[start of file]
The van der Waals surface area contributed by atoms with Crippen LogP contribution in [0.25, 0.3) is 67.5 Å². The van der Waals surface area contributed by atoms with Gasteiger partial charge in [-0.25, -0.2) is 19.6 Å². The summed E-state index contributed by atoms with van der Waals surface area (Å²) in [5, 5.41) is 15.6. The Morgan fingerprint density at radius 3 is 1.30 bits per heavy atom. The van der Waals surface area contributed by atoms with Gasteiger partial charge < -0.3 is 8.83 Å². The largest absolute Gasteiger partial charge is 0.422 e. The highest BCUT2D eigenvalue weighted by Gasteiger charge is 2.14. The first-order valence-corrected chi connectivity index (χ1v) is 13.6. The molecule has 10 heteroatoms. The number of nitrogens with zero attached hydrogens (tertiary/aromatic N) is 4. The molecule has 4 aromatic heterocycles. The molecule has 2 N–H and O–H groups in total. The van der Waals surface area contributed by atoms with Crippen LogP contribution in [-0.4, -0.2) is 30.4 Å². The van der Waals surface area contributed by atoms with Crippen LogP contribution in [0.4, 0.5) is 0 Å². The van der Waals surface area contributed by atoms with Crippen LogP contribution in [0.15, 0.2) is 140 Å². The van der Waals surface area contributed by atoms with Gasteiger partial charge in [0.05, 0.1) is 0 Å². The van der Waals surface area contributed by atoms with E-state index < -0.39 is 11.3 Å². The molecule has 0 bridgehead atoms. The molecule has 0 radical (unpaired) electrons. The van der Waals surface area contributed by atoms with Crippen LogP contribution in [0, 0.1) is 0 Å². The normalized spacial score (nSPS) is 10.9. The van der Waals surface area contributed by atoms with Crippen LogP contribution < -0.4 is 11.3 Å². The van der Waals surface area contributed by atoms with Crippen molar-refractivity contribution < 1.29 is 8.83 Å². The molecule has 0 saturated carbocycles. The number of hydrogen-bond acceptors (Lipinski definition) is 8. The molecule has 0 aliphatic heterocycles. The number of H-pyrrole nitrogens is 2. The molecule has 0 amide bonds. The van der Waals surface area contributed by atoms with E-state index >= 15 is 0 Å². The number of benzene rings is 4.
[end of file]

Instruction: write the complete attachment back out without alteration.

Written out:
The van der Waals surface area contributed by atoms with Crippen LogP contribution in [0.25, 0.3) is 67.5 Å². The van der Waals surface area contributed by atoms with Gasteiger partial charge in [-0.25, -0.2) is 19.6 Å². The summed E-state index contributed by atoms with van der Waals surface area (Å²) in [5, 5.41) is 15.6. The Morgan fingerprint density at radius 3 is 1.30 bits per heavy atom. The van der Waals surface area contributed by atoms with Gasteiger partial charge < -0.3 is 8.83 Å². The largest absolute Gasteiger partial charge is 0.422 e. The highest BCUT2D eigenvalue weighted by Gasteiger charge is 2.14. The first-order valence-corrected chi connectivity index (χ1v) is 13.6. The molecule has 10 heteroatoms. The number of nitrogens with zero attached hydrogens (tertiary/aromatic N) is 4. The molecule has 4 aromatic heterocycles. The molecule has 2 N–H and O–H groups in total. The van der Waals surface area contributed by atoms with Crippen LogP contribution in [-0.4, -0.2) is 30.4 Å². The van der Waals surface area contributed by atoms with Crippen LogP contribution in [0.4, 0.5) is 0 Å². The van der Waals surface area contributed by atoms with Crippen LogP contribution in [0.15, 0.2) is 140 Å². The van der Waals surface area contributed by atoms with Gasteiger partial charge in [0.05, 0.1) is 0 Å². The van der Waals surface area contributed by atoms with E-state index < -0.39 is 11.3 Å². The molecule has 0 bridgehead atoms. The molecule has 0 radical (unpaired) electrons. The van der Waals surface area contributed by atoms with Crippen LogP contribution in [0, 0.1) is 0 Å². The normalized spacial score (nSPS) is 10.9. The van der Waals surface area contributed by atoms with Crippen LogP contribution < -0.4 is 11.3 Å². The van der Waals surface area contributed by atoms with Crippen molar-refractivity contribution < 1.29 is 8.83 Å². The molecule has 0 saturated carbocycles. The number of hydrogen-bond acceptors (Lipinski definition) is 8. The molecule has 0 aliphatic heterocycles. The number of H-pyrrole nitrogens is 2. The molecule has 0 amide bonds. The van der Waals surface area contributed by atoms with E-state index >= 15 is 0 Å². The number of benzene rings is 4.